“It is appalling that the RSPCA has investigated four deliberate acts of animal cruelty inside of three weeks,” RSPCA chief executive David van Ooran said.

Anyone with information about any of the incidents is asked to call the RSPCA’s cruelty hotline on 1300 278 3589.

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Two arrests as live exports lorry stopped at Ramsgate port

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Two lorry drivers have been arrested in Kent after their vehicle carrying four tiers of more than 500 live sheep was declared unfit to cross the Channel.

The lorry, which was found to have faults, was stopped at the Port of Ramsgate and the animals were moved to a temporary holding pen.

The RSPCA said two sheep were put down, two died in an accident and 30 may have to be destroyed

Two sheep, one with a broken leg, were put down. Another 41 severely lame sheep will be shot, the RSPCA said.

Two drowned after the sheep were loaded into an area where the floor collapsed.

Six sheep fell into water and four were rescued by RSPCA officers.

‘Appalling trade’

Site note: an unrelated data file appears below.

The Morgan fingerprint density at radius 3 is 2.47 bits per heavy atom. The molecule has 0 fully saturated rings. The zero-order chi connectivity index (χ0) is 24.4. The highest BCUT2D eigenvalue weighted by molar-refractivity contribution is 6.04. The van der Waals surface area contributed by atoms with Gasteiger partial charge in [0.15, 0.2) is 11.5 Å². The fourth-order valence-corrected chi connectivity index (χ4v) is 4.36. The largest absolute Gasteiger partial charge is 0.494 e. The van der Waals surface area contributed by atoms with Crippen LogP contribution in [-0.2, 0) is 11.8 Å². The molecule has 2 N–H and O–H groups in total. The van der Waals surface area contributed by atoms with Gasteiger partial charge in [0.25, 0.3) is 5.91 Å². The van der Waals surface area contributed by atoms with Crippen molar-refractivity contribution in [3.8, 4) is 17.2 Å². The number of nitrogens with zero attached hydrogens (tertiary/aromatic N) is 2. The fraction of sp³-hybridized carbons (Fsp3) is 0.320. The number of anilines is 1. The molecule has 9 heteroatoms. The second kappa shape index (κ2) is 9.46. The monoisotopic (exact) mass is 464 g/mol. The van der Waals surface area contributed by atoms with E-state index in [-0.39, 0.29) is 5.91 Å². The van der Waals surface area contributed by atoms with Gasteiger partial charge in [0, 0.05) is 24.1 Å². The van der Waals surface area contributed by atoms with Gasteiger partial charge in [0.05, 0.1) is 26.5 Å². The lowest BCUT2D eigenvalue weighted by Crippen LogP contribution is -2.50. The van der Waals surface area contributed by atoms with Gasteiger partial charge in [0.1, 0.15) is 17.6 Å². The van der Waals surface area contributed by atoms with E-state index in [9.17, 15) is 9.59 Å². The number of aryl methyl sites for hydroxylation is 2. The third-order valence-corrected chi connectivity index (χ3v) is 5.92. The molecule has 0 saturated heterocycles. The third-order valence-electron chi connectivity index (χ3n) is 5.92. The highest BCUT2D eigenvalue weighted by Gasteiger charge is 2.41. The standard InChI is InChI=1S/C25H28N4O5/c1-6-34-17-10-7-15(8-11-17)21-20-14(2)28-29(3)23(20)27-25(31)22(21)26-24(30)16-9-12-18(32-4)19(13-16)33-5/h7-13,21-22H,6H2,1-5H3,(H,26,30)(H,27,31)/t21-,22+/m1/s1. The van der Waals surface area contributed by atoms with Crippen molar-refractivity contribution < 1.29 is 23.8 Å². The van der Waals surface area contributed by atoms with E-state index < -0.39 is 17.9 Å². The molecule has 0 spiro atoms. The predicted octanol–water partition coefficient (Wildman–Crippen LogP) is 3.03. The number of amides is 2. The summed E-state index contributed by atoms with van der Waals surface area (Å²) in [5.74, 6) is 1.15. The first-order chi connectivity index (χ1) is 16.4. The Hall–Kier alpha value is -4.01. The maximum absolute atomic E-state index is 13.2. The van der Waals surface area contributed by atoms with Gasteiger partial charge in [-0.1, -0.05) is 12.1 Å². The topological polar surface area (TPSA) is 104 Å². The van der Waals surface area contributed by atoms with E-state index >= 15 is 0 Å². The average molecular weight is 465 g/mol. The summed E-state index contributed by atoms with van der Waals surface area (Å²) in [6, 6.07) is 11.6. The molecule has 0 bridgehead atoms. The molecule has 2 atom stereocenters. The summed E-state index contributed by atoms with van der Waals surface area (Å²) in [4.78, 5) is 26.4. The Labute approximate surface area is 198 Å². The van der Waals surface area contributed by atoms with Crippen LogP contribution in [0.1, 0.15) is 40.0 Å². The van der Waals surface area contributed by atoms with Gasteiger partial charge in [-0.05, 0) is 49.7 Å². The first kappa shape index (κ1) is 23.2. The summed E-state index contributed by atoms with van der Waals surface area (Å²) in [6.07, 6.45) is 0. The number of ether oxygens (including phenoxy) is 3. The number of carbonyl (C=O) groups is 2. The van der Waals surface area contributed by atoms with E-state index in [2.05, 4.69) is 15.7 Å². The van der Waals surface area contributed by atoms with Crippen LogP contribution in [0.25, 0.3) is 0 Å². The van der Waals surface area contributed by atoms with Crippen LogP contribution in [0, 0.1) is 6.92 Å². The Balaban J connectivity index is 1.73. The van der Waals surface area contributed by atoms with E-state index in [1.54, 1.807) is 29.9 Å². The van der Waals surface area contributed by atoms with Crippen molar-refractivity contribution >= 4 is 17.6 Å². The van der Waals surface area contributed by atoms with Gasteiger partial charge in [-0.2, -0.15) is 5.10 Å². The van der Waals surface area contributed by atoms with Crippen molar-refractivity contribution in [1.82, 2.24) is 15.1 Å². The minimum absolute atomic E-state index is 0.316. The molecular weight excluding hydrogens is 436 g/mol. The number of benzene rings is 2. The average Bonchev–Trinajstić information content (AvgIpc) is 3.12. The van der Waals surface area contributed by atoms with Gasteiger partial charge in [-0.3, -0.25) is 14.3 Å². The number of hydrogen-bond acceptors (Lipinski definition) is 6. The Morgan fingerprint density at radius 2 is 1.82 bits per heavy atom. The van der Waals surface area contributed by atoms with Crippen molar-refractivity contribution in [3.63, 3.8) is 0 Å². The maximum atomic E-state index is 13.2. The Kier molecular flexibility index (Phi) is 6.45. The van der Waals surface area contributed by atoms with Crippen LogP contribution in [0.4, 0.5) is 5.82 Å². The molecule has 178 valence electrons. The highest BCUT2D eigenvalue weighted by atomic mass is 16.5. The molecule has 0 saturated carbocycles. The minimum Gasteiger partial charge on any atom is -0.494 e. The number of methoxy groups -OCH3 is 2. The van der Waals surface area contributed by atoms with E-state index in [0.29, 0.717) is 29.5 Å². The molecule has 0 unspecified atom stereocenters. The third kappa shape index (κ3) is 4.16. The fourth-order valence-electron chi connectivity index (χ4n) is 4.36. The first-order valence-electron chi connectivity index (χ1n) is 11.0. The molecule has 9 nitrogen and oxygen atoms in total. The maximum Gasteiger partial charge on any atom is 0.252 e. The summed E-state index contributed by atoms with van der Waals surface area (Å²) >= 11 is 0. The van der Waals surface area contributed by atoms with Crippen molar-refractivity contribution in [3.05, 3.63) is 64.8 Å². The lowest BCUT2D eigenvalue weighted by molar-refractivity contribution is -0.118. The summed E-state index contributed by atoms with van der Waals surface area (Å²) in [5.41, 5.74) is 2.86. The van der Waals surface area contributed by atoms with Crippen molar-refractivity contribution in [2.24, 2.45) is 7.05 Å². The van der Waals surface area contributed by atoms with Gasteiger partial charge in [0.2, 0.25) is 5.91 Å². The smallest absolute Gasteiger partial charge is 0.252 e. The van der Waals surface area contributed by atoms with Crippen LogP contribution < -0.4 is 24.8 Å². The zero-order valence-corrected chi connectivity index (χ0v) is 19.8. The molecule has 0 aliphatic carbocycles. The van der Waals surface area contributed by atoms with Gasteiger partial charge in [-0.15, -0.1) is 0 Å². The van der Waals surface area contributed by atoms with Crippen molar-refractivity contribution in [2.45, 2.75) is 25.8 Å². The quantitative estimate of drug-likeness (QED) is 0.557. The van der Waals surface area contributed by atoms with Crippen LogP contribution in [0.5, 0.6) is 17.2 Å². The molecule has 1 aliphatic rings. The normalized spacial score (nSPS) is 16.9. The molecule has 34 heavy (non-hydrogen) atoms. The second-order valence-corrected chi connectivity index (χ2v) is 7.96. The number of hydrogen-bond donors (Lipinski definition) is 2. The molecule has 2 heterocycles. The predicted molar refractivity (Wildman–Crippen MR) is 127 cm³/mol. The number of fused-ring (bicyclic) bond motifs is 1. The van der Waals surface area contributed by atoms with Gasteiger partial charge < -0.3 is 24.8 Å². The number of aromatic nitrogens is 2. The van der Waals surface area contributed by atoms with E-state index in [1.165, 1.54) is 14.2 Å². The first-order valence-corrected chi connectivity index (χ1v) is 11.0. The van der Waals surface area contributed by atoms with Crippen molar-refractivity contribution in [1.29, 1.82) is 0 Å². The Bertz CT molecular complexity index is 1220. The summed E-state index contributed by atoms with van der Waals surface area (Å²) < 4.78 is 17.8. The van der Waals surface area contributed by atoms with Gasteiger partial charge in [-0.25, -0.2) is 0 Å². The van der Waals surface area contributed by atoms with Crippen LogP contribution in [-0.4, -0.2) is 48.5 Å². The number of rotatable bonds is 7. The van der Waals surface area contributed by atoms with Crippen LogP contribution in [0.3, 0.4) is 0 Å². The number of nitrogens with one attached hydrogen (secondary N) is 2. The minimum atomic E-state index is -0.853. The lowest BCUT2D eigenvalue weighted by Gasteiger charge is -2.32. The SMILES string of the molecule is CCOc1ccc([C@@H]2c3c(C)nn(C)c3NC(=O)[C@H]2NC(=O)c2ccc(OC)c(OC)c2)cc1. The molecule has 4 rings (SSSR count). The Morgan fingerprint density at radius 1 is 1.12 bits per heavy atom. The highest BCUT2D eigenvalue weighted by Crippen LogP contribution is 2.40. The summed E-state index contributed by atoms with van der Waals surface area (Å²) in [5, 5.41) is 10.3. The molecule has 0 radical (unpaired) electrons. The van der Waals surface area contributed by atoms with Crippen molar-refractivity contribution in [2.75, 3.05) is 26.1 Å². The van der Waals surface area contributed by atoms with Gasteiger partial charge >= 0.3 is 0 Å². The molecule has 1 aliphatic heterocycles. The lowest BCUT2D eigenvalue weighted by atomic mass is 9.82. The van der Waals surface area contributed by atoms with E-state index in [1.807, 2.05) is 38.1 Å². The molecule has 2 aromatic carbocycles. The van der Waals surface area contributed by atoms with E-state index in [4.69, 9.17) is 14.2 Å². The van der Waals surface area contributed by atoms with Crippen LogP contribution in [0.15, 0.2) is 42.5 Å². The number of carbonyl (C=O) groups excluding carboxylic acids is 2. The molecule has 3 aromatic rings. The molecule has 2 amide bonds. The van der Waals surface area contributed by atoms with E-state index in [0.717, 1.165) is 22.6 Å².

RSPCA chief executive Gavin Grant has called for an immediate suspension of the live animal exports from Ramsgate.

He and Laura Sandys, Thanet South MP, will meet government ministers over the issue on Thursday.

Mr Grant said: “We told the port authorities right from the start that they did not have the facilities to handle live exports safely.

The sheep were unloaded into a holding pen while the hauliers looked for another vehicle

The RSPCA has been warning that a significant welfare incident like this could lead to tragedy for the animals and now it has.”

He said the charity had fought against this trade for well over 100 years.

“If meat needs to go to the continent then it should be on the hook, not on the hoof, and today cruelly illustrates that this appalling trade needs to cease immediately,” he added.

Second incident

Ms Sandys said she was appalled at the “disgusting” treatment of the sheep.

She said: “This is totally unacceptable and I have taken this up with the minister and secured a meeting with him for tomorrow.”

She added: “I will bring up our grave concerns about this trade in general but our great shock at this particular event.

“This is the second time a transportation from Northamptonshire has been investigated.”

In a separate incident, 600 sheep were forced to spend 24 hours on a transporter after its tyre burst and the animals had to be driven back to Northampton because there were no facilities in Kent for them to be removed, fed and watered.